Lighting was always going to be something of a compromise. We are a small mobile unit. Blitz lighting the whole area with infra red was never an option. We had three ‘normal’ IR lamps and a black source lamp. The latter was to light the presenter and contributor without their eyes looking like those of blood crazed demons. Slightly modified car batteries and large Sony camera batteries provided the power source. One of the things we found filming an infra red bat sequence was that expert knowledge was not always spot on. Bats had already emerged by the time we had finished the set up filming. In fact, contrary to flying off into the park, they were flying back and forward through the alley into the garden. If we had know this I suspect we would have changed the sequence, because bats fluttering around heads looks great on video. Key cameras were now the Canon 5D IR and the NX 30. I used the 5D to film the presenter and contributor, while the director moved lights around for best placement. Don’t forget, this, to us, was in the dark. It was pretty black away from the street lights, and normal lighting was strictly forbidden in proximity of the bats.
It’s a mystery
Quite how a sequence emerged from the mayhem I’m still not sure. But it did. A Canon 5D is not an easy beast to use without the aid of some sort of handling device. In the dark you have a bright screen in IR black and white staring at you, so hitting focus is challenging to say the least. The lens was supplied without a hood, and not having time to fashion one I had flare streaming in from all of the IR lights. In context it sort of looks OK, but I’d prefer it were not there. Digital flare can be produced in the edit if you really want it! The NX 30 was held by the presenter, so although I haven’t seen that footage it could turn out to be an inspirational idea. What I remember was very few bats emerging from the building, but bats in shot as the presenter and contributor spoke about them.
Although it felt like mayhem at the time, the director reports that we nailed it. That is always music to my ears. Ask any wildlife cameraman. Filming an infra red bat sequence, certainly the whole thing in one bash, is not easy. It was fun though. Just can’t wait to see the sequence cut.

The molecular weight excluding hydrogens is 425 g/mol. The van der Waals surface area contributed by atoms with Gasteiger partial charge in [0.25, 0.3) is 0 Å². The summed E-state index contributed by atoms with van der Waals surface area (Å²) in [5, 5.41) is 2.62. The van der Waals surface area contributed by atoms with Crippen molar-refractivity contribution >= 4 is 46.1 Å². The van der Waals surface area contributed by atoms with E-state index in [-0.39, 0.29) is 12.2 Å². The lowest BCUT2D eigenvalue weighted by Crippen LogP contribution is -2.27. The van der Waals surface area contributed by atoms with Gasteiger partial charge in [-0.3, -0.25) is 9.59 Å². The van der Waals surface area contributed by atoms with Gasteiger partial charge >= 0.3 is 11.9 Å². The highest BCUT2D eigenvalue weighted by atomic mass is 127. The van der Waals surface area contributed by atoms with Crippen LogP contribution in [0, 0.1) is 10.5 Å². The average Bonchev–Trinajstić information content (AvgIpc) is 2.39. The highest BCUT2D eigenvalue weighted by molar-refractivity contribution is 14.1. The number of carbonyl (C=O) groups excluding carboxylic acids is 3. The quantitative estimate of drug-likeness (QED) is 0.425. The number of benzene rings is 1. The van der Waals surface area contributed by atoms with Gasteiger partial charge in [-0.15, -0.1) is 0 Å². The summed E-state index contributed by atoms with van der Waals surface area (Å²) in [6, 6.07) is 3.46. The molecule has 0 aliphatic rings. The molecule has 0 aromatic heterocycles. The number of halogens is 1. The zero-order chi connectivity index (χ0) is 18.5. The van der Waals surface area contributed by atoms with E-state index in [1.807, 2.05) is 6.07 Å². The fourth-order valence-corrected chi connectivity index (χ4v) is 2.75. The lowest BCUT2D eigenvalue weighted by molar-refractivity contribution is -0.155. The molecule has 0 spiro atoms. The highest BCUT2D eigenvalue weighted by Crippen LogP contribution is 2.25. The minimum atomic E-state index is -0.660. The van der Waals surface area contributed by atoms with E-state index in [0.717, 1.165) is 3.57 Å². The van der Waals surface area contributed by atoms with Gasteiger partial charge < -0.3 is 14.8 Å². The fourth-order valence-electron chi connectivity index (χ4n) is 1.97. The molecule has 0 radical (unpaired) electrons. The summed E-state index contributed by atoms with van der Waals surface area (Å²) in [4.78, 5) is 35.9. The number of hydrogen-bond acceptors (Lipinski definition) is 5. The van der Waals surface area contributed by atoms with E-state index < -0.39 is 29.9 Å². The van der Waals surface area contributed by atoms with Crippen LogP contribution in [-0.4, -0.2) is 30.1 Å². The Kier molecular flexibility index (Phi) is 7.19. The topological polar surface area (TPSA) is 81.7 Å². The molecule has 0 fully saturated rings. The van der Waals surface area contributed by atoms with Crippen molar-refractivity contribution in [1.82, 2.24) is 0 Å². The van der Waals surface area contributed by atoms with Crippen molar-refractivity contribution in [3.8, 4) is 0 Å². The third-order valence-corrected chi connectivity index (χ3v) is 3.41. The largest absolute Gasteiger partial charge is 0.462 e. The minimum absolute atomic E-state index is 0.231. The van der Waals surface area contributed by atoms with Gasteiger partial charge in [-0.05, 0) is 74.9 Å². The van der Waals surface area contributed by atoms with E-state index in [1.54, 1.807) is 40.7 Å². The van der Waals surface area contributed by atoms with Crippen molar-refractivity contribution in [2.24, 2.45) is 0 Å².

Stoats and the wildlife cameraman Just a few words about stoats and the wildlife cameraman. I have a friend called John Keeling. John is a countryman through and through. Over the years he has developed some sort of affinity to the weasel clan. The badger is a member of the weasel family. So are weasels… Continue Reading
Being a wildlife cameraman doesn’t make me sick Being a wildlife cameraman doesn’t make me sick. It’s official. At least, so far it hasn’t made me sick. I’m not talking about medical sickness caused by gastroenteritis or other afflictions. I’m talking about sickness caused by motion. It is an interesting subject and you can read… Continue Reading
I'm a freelance documentary and wildlifecameraman, wildlife photographer with a track record for filming blue-chip natural history and presenter and contributor led documentaries for the BBC, ITV and other major television channels. Most of the time I film TV programmes with natural history as the subject matter, but I happily film sport, music videos, drama and other types of television documentary.
It is slightly inaccurate to say 'wildlife photography' as a description for 'wildlife filming', but all wildlife cinematographers become used to the alternative title. Being a wildlife cameraman is very different to taking still photographs, though the principles of getting close to wild behaviour and respecting the subject are exactly the same.
From the outside a career as a wildlife cameraman looks like a very attractive way to live. It is, but it doesn't suit everyone. For young people, take advice from someone who is doing it, then see if you can assist them in any way. You will have to persevere... and persevere.
Filming wildlife is something that I love. Like many colleagues I'd happily do it for nothing... and sometimes I do. Many of us would continue to film wildlife as a hobby if it were not our profession.
This article by Matt Hamilton is a really great description of a part of a filming trip we went on last year.